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Erthum ’10, a Foreign Affairs Officer with U.S. government, returns to speak at Doane
A go-getter mentality, a curiosity to always be learning, and a passion for international affairs has gotten Kristen Erthum ’10 from the small town of Ainsworth, Nebraska to working for the United States government in the nation’s capital.
As a Foreign Affairs Officer in the Office of Threat Finance Countermeasures, Erthum spends her days efforting to keep our country safe from terrorism.
Erthum serves as the Lead FATF Action Officer for the State Department, the Lead Action Officer for the USA Patriot Act Section 311, and the Lead Action Officer for the de-risking phenomenon.
The FATF, or Financial Action Task Force, is comprised of 35 member countries and over 190 countries and organizations in the FATF global network. The task force establishes international standards for combating money laundering and terrorism finance.
Section 311 of the USA Patriot Act provides the Secretary of the Treasury with a range of options that can be adapted to target specific money laundering and terrorist financing risks most effectively. This provides the Treasury Department with a regulatory tool to take actions to protect the U.S. financial system from specific threats.
In extremely simple terms, Erthum says she “works to stop bad guys from doing bad things.”
While Erthum’s office is in Washington D.C., she has traveled all across the world. Erthum has been to over two dozen countries and has spent extensive time in the Middle East.
Needing to use some much-deserved PTO, Erthum returned to her hometown of Ainsworth, NE over Thanksgiving, but prior to her visit home, Erthum visited Doane’s Crete campus, allowing her to reconnect with faculty and staff. Erthum also spoke to a group of students, faculty, and staff about her professional experiences.
“It’s great to be back,” Erthum said after her presentation. “When I was at Doane, I was borderline unteachable. If I can do it, all of these incredibly gifted students can do it as well. I can’t wait to see the amazing things they will do.”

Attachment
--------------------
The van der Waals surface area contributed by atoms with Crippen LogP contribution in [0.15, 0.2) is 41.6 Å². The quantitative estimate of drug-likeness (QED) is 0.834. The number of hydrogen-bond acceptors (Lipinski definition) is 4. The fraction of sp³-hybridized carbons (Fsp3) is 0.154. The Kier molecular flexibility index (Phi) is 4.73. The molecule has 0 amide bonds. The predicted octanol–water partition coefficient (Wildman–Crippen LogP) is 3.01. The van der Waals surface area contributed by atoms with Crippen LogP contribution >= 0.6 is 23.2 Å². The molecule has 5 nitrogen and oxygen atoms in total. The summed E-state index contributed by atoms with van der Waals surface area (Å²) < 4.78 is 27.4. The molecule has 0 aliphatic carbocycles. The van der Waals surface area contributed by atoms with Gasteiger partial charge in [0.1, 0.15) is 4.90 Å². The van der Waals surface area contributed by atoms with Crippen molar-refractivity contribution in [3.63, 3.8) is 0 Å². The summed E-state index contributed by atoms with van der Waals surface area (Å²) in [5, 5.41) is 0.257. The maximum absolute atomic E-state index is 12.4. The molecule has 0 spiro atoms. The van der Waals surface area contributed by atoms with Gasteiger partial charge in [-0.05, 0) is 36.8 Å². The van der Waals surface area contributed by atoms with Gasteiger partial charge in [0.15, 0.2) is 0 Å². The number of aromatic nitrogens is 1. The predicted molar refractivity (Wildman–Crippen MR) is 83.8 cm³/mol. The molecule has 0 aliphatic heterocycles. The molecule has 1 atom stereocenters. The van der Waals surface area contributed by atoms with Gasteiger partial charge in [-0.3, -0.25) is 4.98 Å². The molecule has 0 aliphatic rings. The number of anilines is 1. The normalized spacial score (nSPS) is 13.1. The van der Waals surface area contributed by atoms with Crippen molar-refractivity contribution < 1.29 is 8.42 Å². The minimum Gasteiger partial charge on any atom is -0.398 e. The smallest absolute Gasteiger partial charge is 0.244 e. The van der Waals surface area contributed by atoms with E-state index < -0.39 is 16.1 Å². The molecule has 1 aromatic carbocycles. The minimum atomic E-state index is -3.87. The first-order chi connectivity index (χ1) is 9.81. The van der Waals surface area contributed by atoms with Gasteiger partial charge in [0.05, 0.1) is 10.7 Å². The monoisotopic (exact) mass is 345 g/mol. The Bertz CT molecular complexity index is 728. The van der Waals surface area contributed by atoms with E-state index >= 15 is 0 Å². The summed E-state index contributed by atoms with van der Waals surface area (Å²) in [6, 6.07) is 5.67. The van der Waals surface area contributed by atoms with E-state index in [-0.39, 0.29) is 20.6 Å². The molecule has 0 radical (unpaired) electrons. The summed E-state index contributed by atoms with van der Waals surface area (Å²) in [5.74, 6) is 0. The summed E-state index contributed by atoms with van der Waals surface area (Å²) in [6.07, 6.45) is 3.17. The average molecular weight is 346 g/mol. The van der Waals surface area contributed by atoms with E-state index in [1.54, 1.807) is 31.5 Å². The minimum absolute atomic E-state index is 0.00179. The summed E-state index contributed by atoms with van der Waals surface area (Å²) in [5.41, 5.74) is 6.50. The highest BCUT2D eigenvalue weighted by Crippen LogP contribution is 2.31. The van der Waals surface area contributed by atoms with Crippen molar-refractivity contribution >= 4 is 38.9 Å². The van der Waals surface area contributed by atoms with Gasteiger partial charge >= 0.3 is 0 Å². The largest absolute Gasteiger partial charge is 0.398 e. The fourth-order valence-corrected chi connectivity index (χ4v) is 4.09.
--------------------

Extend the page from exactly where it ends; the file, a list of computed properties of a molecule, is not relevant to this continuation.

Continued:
Erthum graduated from Doane in 2010 with majors in political science and international studies. She also minored in psychology and sociology and noted she nearly completed a history minor as well, giving her a truly well-rounded liberal arts education.
In 2010, Erthum was a Fulbright scholar, joining an elite group of Doane students to go through the Fulbright program. Since 1952, Doane has 70 Fulbright scholars.
Erthum’s Fulbright experience was unique (and short) for unfortunate circumstances. She was one of 10 English Teaching Assistants (ETAs) in the Fulbright program in 2010 that went to Egypt for the program. But because of democratic uprisings and mass protests resulting in Arab Spring, Egypt was deemed unsafe for Erthum and the other Fulbright scholars to stay in.
After graduating from Doane, Erthum applied to a number of law schools but did not receive much luck. UNL was the only school that she wasn’t denied, until she reapplied and was admitted to George Mason in 2011.
“No doesn’t mean no forever,” she said. “That was an important lesson I learned.”
Going off that, Erthum’s advice to students in the presentation was “Be well-rounded and be humble. Be persistent. If you get denied to graduate school or don’t get a job you were hoping for, the first time is not the end all, be all. Keep working at it.”
Tim Hill, professor of political science at Doane, taught Erthum during her undergraduate years and helped coordinate her return visit to Doane.
“On a personal level, it’s always good to see old students again, especially when they’re doing so well,” Hill said. “It’s a reminder that Doane is at its best when those who have been members of the community for a long time work to help those who are newer. I’d like to think that Kristen took something significant from her time at Doane and now she’s giving to the next generation.”
To learn more about Kristen’s role and what the role of the U.S. State Department is, visit their website at www.state.gov.